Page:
A new study led by researchers at the Johns Hopkins Bloomberg School of Public Health finds that the spread of carbapenem-resistant Enterobacteriaceae (CRE) — bacteria that have high levels of resistance to most antibiotics — could be reduced if only 25 percent of the largest health care facilities in a region used a patient registry, a database that can track which patients are carrying CRE.
The Centers for Disease Control and Prevention (CDC) estimates that at least two million people become infected each year with antibiotic-resistant bacteria, resulting in at least 23,000 deaths. CRE has been dubbed the “nightmare bacteria” because it is resistant to many of the most powerful antibiotics available and has been spreading throughout health care facilities in the U.S.
The findings, published online May 9 in the journal Clinical Infectious Diseases, suggest that maintaining a computer registry that can track patients who carry CRE and alert health care facilities to take appropriate action when such patients are admitted could in turn reduce the spread of CRE by 15.5 percent over three years.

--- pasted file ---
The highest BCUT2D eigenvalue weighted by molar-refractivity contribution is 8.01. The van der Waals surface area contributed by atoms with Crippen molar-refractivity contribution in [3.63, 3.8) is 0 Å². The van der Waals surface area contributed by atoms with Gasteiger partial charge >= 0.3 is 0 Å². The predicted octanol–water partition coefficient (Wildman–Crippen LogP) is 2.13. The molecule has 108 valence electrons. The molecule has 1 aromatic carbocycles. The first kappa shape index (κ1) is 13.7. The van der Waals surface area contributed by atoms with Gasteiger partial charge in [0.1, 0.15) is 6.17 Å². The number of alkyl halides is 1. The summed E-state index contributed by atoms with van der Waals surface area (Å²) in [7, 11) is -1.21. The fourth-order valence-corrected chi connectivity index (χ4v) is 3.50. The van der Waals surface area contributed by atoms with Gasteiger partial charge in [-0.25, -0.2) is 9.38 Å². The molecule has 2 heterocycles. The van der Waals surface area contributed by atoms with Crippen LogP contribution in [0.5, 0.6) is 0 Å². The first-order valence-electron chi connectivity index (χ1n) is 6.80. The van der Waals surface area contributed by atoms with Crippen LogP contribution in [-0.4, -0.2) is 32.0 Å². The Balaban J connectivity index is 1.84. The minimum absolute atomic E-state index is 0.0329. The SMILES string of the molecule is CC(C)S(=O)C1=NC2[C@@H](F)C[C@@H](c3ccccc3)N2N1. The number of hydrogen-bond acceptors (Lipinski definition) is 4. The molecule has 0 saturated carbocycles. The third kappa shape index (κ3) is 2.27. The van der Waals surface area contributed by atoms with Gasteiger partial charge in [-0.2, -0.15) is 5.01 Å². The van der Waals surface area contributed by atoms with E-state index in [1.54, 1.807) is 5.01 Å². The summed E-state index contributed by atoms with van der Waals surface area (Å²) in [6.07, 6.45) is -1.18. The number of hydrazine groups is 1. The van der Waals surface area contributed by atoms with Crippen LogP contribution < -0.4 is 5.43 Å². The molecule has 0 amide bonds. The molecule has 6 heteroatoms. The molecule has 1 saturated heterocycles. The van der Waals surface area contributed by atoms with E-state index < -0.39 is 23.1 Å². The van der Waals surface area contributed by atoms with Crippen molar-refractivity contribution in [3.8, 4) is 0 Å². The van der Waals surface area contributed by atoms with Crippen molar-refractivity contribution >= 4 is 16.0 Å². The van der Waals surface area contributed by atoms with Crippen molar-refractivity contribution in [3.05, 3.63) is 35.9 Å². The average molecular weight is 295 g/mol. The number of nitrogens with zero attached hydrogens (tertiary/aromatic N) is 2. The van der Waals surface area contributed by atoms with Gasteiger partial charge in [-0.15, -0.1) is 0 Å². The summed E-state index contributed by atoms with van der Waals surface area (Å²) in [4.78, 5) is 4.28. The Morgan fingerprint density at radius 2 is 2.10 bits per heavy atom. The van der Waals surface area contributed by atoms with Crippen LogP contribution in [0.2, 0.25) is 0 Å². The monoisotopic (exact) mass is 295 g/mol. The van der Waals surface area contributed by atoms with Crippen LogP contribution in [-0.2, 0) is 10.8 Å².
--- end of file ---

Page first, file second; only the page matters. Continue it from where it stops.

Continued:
For the study, the team developed a detailed computer simulation model of all 462 health care facilities (e.g., hospitals, long-term acute care hospitals, skilled nursing facilities and ventilator-capable skilled nursing facilities) that serve a population of 9.9 million people in the Chicago metropolitan area. The study area included parts of Illinois, Wisconsin and Indiana.
Dr. Bruce Y. Lee, executive director of the Global Obesity Prevention Center at the Bloomberg School, is the lead author of the study.Friday Letter Submission, Publish on May 17